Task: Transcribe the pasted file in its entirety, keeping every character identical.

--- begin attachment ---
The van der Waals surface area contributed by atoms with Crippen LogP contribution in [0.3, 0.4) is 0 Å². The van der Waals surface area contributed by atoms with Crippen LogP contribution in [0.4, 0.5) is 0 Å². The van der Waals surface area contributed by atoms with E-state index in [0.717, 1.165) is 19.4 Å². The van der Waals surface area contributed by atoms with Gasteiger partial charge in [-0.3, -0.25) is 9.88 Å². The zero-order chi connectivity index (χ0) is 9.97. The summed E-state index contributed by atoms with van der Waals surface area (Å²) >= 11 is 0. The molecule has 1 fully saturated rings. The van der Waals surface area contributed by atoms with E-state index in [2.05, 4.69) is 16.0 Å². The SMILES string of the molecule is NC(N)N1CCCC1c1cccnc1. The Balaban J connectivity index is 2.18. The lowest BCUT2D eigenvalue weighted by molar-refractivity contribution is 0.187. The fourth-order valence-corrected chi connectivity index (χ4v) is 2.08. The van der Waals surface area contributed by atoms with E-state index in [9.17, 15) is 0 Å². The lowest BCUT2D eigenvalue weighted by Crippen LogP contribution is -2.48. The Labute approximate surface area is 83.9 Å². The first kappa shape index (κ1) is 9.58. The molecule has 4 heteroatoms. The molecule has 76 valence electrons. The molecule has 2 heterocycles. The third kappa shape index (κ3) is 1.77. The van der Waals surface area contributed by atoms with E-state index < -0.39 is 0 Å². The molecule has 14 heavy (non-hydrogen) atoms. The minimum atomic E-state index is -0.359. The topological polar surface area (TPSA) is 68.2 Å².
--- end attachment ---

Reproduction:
The van der Waals surface area contributed by atoms with Crippen LogP contribution in [0.3, 0.4) is 0 Å². The van der Waals surface area contributed by atoms with Crippen LogP contribution in [0.4, 0.5) is 0 Å². The van der Waals surface area contributed by atoms with E-state index in [0.717, 1.165) is 19.4 Å². The van der Waals surface area contributed by atoms with Gasteiger partial charge in [-0.3, -0.25) is 9.88 Å². The zero-order chi connectivity index (χ0) is 9.97. The summed E-state index contributed by atoms with van der Waals surface area (Å²) >= 11 is 0. The molecule has 1 fully saturated rings. The van der Waals surface area contributed by atoms with E-state index in [2.05, 4.69) is 16.0 Å². The SMILES string of the molecule is NC(N)N1CCCC1c1cccnc1. The Balaban J connectivity index is 2.18. The lowest BCUT2D eigenvalue weighted by molar-refractivity contribution is 0.187. The fourth-order valence-corrected chi connectivity index (χ4v) is 2.08. The van der Waals surface area contributed by atoms with E-state index in [9.17, 15) is 0 Å². The lowest BCUT2D eigenvalue weighted by Crippen LogP contribution is -2.48. The Labute approximate surface area is 83.9 Å². The first kappa shape index (κ1) is 9.58. The molecule has 4 heteroatoms. The molecule has 76 valence electrons. The molecule has 2 heterocycles. The third kappa shape index (κ3) is 1.77. The van der Waals surface area contributed by atoms with E-state index < -0.39 is 0 Å². The molecule has 14 heavy (non-hydrogen) atoms. The minimum atomic E-state index is -0.359. The topological polar surface area (TPSA) is 68.2 Å².